LilCerb: When the White House set up the petition site they made a policy promise stating that they would respond to any petition that got X number of votes. I don't think the fact that the American people proposed and organized a campaign to nominate a joke petition reflects on Obama one way or another. I thought the administration handled it as well as they could given the situation.
Fair enough. So then, was the article written in a manner than slammed the stupidity of the proposal (and those that proposed it), or was it simply praising the administration for stopping that stupidity?
How much taxpayer money was spent addressing the proposal and writing the "official" rejection in properly worded bureaucrat-ese?
The whole episode kinda shows the flaw of Obama's "any petition" policy....30,000 signees is NOTHING ( about 0.01% of the US population) to get via the Internet. Yeah, that policy gives the illusion of an open administration, but in practice just lead to even more government waste.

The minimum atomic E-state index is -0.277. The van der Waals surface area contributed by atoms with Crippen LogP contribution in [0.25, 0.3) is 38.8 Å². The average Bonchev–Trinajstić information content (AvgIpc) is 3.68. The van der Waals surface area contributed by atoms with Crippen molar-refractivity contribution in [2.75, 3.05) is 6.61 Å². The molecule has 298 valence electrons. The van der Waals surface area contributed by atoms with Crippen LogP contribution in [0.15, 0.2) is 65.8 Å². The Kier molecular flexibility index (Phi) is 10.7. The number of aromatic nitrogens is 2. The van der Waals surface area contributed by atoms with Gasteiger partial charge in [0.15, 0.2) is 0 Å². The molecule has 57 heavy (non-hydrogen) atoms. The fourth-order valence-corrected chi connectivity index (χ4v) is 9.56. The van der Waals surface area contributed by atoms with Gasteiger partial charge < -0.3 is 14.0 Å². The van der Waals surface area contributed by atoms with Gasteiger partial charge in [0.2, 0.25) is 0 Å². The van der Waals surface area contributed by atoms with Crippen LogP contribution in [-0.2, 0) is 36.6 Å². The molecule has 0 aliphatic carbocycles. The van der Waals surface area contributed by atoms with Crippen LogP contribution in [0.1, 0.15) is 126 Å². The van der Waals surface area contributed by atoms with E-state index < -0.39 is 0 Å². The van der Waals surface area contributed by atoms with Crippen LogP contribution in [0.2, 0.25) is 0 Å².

Most articles were pure fluff pieces that took neither position. They treated it with the seriousness it deserved.
Yeah, it uses taxpayer money, but it's a drop in the bucket: hosting fees for the website and a few staffers. If you were looking for places to cut government waste you're not going to save millions by eliminating the petition office. And we need to find cuts that save billions, anyway.
But it is a flawed, and not just because people propose silly initiatives (there was another one suggesting Obama be impeached). The main problem I see is that it seems to perpetuate the common misconception that the President is a lawmaker. If people really wanted things done they should petition Congress. To a large extent, the program gives people a false sense of empowerment, the suggestion that they can participate directly in the governing process if their petition is approved. That just isn't so, the President doesn't have the power to do most of the things people are asking for, like "declare the Westboro Church a hate group."
The plus side is it gets people involved in politics, starts debates, and makes it easy to see what the hot button issues are. Given how relatively cheap the program is I think the positives slightly outweigh the negatives, but I wouldn't shed any tears if it went away.
One of the interesting serious ones that managed to get a high number of votes was "Require free access over the Internet to scientific journal articles arising from taxpayer-funded research." I'll be curious to see how they respond to that one.